Parent-child relationships are marked by a similar communication gap. The working-class family is adult-centered; that is, family life revolves around the adults’ preferences. Activities which benefit only the children are rare, and there is little of the self-conscious deliberate child-rearing that is so important in the middle class. Children are expected to act like miniature adults at home, and as a result, they spend most of their time away from home. Only on the street and in their clubs can they really behave like children.
The school was traditionally expected to draw children away from working-class culture, but it often failed to do so because the child was not encouraged to learn at home. Today, the decline in unskilled work has dispelled the parental lack of interest in education, and an ever larger proportion of working-class families now urge their children to finish high school. However, the parents’ inability to communicate with their children, and the failure of the schools to cope with their working-class students maintain the drop-out rate at levels higher than justified by economic conditions. In the Negro community, the situation is complicated by financial need, and the lack of family communication is compounded by the widespread existence of households without husbands.
Middle-class family structure is quite different. The larger family circle is either totally absent or limited to occasional Sunday afternoon get-togethers. As a result, husband, wife and children are more dependent on each other for affection and companionship.
In the lower middle class of the present generation, husband and wife are likely to have gone through high school, perhaps even to the same one. This shared background helps them to with each other, and creates some common interests, although much spare time is still spent with peers of the same sex. The most easily shared interest is the children, and the parents communicate best with each other through joint child-rearing. This family is clearly child-centered. Parents play with their children—which is rare in the working class - rear them with some degree of self-consciousness, and give up many of their adult pleasures for them. Family size is strongly influenced by educational aspirations. If the parents are satisfied with their own occupational and social status, and feel no great urgency to send their children to college, they may have as many children as possible, for each one adds to their shared pleasures, and to family unity—at least while the children are young. Parents who dream of college think primarily of sending the boys. Even so, the home life, and the companions to which they expose their offspring do not always create the motivation or the intellectual ability for further education.
Among college-educated parents who are usually found in the middle and upper middle class, education and educational aspirations shape family life. (This is creating a gap between the college-educated population and the rest of society which replaces the earlier gap between blue and white collar workers.) Higher education adds immeasurably to the number of common interests, including activities other than childrearing. Consequently, these parents are not as child-centered as lower middle class ones. Family life is adult-directed; child-rearing gives more priority to what the parents think is desirable than to what the children themselves want. Educated parents devote much time and effort to assuring their children's education. They limit the size of their families for this purpose; they choose their place of residence more by the quality of the local school system than other people; they ride herd on the school authorities to meet their standards; and of course they exert considerable pressure on their children to do well in school.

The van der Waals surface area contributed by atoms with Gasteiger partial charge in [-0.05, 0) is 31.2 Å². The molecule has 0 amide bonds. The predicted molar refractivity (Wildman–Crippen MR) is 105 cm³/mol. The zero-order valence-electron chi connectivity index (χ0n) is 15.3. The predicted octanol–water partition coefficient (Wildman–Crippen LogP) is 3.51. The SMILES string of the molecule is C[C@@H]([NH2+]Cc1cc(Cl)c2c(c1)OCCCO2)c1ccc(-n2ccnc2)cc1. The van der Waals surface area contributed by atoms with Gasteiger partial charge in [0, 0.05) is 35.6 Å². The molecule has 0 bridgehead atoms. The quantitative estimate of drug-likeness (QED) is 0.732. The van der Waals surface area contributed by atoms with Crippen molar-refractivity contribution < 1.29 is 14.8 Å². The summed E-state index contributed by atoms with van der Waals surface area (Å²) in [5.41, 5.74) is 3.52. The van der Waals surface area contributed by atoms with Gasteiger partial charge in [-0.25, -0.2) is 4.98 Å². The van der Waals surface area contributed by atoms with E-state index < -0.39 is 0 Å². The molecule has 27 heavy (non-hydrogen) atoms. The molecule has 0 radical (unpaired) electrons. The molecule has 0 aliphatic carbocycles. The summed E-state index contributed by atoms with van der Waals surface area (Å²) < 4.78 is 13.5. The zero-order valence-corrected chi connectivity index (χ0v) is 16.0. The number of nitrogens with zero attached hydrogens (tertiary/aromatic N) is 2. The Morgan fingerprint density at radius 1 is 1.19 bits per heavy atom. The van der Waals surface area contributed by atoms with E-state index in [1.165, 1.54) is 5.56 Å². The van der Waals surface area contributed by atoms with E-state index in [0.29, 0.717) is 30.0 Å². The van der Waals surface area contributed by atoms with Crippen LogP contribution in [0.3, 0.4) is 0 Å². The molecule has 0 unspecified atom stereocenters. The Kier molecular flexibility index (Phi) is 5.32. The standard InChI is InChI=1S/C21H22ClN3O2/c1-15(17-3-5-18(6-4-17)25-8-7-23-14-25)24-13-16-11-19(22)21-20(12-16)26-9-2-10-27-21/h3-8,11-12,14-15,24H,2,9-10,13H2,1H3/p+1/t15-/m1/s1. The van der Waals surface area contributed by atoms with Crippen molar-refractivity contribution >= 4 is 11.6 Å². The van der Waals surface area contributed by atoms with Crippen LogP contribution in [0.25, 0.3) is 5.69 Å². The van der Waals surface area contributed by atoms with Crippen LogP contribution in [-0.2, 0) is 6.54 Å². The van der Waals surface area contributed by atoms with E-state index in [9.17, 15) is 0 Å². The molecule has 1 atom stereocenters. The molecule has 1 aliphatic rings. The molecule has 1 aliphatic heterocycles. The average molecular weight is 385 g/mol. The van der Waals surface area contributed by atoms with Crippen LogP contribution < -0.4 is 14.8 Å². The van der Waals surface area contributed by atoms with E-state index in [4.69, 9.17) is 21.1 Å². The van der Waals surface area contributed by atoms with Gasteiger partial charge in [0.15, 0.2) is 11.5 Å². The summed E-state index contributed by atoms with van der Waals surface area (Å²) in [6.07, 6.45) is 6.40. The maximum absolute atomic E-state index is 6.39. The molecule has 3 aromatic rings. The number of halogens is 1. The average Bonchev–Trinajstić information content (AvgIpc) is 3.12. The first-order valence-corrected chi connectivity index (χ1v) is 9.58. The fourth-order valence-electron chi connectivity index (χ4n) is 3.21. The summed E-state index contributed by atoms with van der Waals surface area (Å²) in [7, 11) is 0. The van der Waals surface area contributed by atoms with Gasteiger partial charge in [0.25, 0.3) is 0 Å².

I have, of course, oversimplified and overemphasized the independent role of education as a lever of social change, and I have neglected the potent influence of other sources of diversity. Income remains the single most important factor, for lack of money discourages not only the achievement of aspirations, but also the incentive to seek aspirations, and the perseverance to pursue them. Regional variations in economic vitality affect the amount of opportunity for educational and occupational mobility, especially for people outside the middle class. Minor and sometimes subtle differences in family relationships and child-rearing methods still exist among ethnic groups, regional subcultures and between people from urban and small town or farm backgrounds. Moreover, the increasing amount of intermarriage between ethnic and religious groups, and between mobile people from different regions—coupled with the increasing ability of family members to communicate with each other, and to develop new joint aspirations—is likely to result in important, though poorly visible, kinds of diversities in family life.
Yet the impact of education makes itself felt throughout American society. For example, since most people no longer live in the neighborhoods in which they work, class distinctions in the residential community are based increasingly on educational differences, as well as on consumer behavior patterns, taste and leisure activity preferences which follow in their wake.